Is there some explicit technical reason why this shouldn't be done? Is there a ground loop situation that's causing people to fry their OSD? Is this just an urban legend? :)

  • Let's be clear about this, the failures are usaually from a crap miswiring job or other obvious fault of the user. If you follow the directions with healthy dose of common sense, it goes a long way.

    Here's the fundmental problem. The APM and it's IO pins (telemetry) are 5 volts. Most cameras and video TX are not 5 volts. This is why the OSD chip internally has separation between the logic and video sides with a higher voltage on the camera (video).

    Obviously, from 4 motors, the main battery power is full of noise if trying to directly power a 12 volt rated camera (from the 3 cell 11.1 volts) that probably works between ~7-12 volts input and the same is true for most video TX.  Again, a good, low dropout regulator or proper filter likely could provide clean power to the video side. You have to determine the power draw of both the camera and the video TX along with the OSD. I think it's more than 1 Amp or maybe close enough that say a 7808 (+8 volt) or 7809 (+9) volt regulator is going to run hot, maybe too hot. This pretty much means a custom switching regulator to give you a decent 9 volts or so, considering the battery may drop to 10 volts under load, only leaving 1 volt of headroom which isn't enough on the typical linear regulator even if it could safely handle the Amp or more of current draw. It's a tricky subject tand that's why the second battery is an easy solution for most and solves the problem. 

    The OSD and MP will only tell me the status of one battery...unless I am missing something.

    Of course you understand the OSD only converts information present in the telemetry stream from the APM to display so the APM must be reading the battery voltage and then sending it to the OSD and this is why it only reads one battery because the firmware on the APM and the general setup only reads voltage on one battery. Thus, this is a non-trivial matter as code changes and interupt routines to measure voltage hurt performance of the main software loop at best, and that's if you understood the entire code and hardware system. Every time you go to write serial data out the telemetry port, that's yet another pause. That's just the physics of an 8 bit micro that can only do one thing at a time.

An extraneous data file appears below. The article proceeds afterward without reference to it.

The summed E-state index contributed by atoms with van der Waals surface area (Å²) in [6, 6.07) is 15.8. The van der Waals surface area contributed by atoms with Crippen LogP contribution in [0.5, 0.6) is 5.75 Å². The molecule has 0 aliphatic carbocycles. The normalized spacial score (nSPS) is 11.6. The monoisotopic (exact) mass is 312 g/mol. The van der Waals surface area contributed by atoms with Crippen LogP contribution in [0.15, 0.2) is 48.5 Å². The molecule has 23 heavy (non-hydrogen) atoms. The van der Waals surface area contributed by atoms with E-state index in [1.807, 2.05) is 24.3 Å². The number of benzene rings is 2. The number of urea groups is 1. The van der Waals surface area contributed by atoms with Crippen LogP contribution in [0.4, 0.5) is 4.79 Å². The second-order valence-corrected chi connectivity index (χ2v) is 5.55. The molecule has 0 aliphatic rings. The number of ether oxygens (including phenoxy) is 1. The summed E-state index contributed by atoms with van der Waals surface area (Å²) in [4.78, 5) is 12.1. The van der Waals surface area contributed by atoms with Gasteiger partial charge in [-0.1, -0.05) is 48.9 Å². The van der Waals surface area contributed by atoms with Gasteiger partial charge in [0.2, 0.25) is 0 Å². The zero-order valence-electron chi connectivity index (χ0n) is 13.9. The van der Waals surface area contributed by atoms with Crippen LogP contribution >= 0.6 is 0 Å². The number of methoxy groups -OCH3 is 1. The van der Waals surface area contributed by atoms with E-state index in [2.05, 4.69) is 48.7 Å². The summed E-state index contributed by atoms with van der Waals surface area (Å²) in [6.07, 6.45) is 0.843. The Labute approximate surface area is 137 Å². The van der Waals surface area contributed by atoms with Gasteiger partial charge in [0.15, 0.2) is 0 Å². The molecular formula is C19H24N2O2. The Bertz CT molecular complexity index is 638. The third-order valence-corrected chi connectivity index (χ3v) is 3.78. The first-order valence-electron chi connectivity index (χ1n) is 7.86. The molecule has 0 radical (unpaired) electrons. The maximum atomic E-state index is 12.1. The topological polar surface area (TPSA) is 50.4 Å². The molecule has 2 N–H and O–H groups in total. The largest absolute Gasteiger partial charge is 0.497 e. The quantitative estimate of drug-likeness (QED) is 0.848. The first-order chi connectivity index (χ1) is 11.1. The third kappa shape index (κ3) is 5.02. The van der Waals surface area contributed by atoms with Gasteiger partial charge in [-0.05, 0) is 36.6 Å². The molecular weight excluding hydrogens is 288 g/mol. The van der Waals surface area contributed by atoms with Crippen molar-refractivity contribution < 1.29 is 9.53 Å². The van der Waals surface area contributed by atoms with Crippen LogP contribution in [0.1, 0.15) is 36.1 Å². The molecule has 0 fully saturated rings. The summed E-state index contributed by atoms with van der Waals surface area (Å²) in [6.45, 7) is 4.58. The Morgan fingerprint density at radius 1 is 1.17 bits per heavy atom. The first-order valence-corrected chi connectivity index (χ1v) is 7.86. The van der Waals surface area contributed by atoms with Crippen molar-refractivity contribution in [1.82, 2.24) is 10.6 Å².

Again, let' just be clear, most failures are due to miswiring. Another thing is that the OSD chip does throw off some heat (must have an internal linear voltage regulator on the video side) and thus the higher voltage you feed it, the hotter it runs (common sense). Airflow (something people forget about in a foam plane or enclosed box)  could contirbute to early failures on a 12 volt setup. I personally did bench testing at 9 volts and everything was very reasonable temp wise but remember the video TX really likes proper voltage (typically close to 12 volts). If you half the voltage you double the Amps to have the same power which begins to become impratical on those 1.5 watt video TX units ( if they would even work that way).

    You asked a very valid question so please don't take my answer as being harsh. I'm just trying to get you to look at the entire system, and once you understand that, then the "why" is a little more obvious. We have many problems with noise from the motors, but also, many parts of the system work at different voltages and all draw enough power that simple voltage regulators are not the easy answer. Sometimes, that small second battery that eliminates the noise, is far easier to handle the weight penalty than engineering a custom multi-voltage setup just for video. It's also likely a cost factor too. Batteries are getting cheap, but by the time you build the filter, and/or regulator, test it, and work out the kinks, the other guy has been flying for months just using a second battery.